Tuesday, September 23, 2008
James Q. Wilson at the Manhattan Institute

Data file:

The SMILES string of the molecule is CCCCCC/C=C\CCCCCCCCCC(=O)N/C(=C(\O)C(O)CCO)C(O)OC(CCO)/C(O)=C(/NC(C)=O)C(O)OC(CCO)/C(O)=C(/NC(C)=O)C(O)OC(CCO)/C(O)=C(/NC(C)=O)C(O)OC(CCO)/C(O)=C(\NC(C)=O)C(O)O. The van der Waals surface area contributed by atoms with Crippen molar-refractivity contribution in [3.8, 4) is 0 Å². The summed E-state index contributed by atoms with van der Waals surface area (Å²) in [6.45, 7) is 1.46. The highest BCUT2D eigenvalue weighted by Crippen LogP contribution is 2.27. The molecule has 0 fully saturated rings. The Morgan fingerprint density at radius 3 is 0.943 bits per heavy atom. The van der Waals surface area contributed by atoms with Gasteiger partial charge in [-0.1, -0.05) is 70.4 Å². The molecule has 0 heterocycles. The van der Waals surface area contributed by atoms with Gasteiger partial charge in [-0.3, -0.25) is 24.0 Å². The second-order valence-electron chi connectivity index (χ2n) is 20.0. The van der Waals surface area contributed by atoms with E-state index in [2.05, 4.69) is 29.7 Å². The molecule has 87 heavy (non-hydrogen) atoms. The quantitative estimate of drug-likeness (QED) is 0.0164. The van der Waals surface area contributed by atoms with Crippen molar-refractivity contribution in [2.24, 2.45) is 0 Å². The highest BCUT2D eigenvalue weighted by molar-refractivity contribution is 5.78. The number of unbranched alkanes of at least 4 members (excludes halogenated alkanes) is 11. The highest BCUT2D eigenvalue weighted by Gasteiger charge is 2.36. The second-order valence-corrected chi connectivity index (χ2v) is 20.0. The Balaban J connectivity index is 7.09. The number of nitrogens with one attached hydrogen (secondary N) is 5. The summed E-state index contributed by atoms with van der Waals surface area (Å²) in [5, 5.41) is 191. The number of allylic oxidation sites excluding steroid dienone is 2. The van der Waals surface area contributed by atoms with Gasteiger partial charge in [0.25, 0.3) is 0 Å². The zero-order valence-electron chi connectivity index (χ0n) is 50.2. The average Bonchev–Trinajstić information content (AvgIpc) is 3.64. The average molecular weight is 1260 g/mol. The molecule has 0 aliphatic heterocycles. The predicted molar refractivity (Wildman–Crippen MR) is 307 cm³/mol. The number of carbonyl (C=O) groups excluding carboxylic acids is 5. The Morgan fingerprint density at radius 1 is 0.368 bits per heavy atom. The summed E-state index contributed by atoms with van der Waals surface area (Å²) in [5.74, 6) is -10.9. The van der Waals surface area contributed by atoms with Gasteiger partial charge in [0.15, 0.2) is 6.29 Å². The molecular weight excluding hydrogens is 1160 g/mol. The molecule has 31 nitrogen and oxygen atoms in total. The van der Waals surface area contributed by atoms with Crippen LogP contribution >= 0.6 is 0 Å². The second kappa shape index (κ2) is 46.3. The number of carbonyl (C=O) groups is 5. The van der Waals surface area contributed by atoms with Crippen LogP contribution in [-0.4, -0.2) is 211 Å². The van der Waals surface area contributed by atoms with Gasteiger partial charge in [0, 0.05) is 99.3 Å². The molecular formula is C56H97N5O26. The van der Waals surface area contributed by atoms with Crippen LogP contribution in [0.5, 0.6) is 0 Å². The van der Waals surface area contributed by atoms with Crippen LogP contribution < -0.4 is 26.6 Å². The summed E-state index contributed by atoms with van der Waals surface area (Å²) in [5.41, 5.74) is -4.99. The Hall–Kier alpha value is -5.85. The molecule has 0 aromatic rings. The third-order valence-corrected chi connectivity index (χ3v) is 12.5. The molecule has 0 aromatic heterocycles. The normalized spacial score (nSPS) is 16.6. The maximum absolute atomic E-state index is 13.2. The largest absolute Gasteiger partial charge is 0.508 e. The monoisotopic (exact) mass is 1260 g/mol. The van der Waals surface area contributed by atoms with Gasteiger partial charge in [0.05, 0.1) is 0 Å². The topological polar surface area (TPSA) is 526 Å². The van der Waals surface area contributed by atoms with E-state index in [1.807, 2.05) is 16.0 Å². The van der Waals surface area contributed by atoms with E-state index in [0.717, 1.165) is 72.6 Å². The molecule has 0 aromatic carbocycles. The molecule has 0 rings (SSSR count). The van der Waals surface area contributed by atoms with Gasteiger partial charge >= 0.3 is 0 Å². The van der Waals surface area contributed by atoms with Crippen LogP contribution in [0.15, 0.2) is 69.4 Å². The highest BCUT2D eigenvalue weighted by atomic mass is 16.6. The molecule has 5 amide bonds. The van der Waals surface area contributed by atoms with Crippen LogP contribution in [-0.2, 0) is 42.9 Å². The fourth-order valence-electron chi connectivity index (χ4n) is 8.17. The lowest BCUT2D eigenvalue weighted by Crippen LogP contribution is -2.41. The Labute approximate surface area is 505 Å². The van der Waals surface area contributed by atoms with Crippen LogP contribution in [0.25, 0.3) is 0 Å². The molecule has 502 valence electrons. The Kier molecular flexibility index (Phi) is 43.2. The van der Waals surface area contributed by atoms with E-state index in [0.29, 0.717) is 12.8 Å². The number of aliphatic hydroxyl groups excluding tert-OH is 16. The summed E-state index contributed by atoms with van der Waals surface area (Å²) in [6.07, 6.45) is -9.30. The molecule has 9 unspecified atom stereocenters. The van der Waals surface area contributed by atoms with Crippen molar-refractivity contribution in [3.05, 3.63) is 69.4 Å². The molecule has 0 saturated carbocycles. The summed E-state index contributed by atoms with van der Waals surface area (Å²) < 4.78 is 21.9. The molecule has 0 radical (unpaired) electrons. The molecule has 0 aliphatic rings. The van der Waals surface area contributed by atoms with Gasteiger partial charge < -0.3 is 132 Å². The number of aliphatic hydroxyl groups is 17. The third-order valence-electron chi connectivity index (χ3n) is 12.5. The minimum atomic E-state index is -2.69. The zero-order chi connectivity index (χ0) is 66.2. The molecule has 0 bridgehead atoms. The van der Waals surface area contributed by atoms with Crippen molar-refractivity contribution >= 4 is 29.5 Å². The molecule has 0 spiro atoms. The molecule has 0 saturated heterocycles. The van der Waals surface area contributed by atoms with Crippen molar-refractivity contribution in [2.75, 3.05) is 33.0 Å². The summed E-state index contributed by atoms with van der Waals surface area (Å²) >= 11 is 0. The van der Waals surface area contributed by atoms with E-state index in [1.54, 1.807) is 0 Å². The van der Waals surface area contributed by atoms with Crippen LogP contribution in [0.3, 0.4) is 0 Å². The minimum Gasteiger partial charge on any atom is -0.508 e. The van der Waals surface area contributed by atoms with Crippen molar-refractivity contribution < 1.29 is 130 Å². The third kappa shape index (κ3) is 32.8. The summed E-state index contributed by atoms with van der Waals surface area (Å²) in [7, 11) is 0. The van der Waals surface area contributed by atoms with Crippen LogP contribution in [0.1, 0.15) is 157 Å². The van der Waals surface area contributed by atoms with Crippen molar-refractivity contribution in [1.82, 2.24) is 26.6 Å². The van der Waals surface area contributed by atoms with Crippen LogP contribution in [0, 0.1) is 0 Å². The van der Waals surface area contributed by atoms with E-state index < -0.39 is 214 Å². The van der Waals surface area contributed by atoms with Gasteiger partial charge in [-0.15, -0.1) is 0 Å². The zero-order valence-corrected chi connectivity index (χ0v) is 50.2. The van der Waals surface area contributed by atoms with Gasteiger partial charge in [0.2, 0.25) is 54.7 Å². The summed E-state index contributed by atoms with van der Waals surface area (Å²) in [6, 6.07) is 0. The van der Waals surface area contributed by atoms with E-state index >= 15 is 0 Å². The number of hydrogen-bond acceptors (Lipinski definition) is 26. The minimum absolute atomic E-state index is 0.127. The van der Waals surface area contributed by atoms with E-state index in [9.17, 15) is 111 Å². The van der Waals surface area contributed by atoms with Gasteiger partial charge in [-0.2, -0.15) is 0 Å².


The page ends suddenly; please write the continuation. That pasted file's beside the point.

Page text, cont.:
I attended a luncheon sponsored by the Manhattan Institute, a New York City-based institute, and James Q. Wilson was the speaker. The luncheon was at the New York Yacht Club on 44th Street between 5th and 6th Avenues. Professor Wilson described research that attributes political ideology to genetic differences. The research is based on identical twin studies. I am sure that this line of research is rigorously documented but I am not convinced of its importance. I raised this question at the end of the meeting: Did the shift from the Federalist-Democratic/Republican to a single party system in the "era of good feelings" (1800-1830) reflect a genetic shift? Did the introduction of new gene pools in the late nineteenth century cause a shift in the party system or party ideologies? Can't the near 50% votes for Democratic and Republican presidential candidates be explained by rational vote-seeking by two competitive, economically motivated parties? I would add--did the shift in Republican Party ideology from that of laissez-faire in the late nineteenth century to Progressivism in the early twentieth century reflect gene therapy on Theodore Roosevelt? In the end, I do not doubt that, as Jefferson points out somewhere in his letters, ideology is linked to temperament, and temperament is likely genetic, I am not at all convinced that ideology is important to American politics or that any genetic link has any practical importance.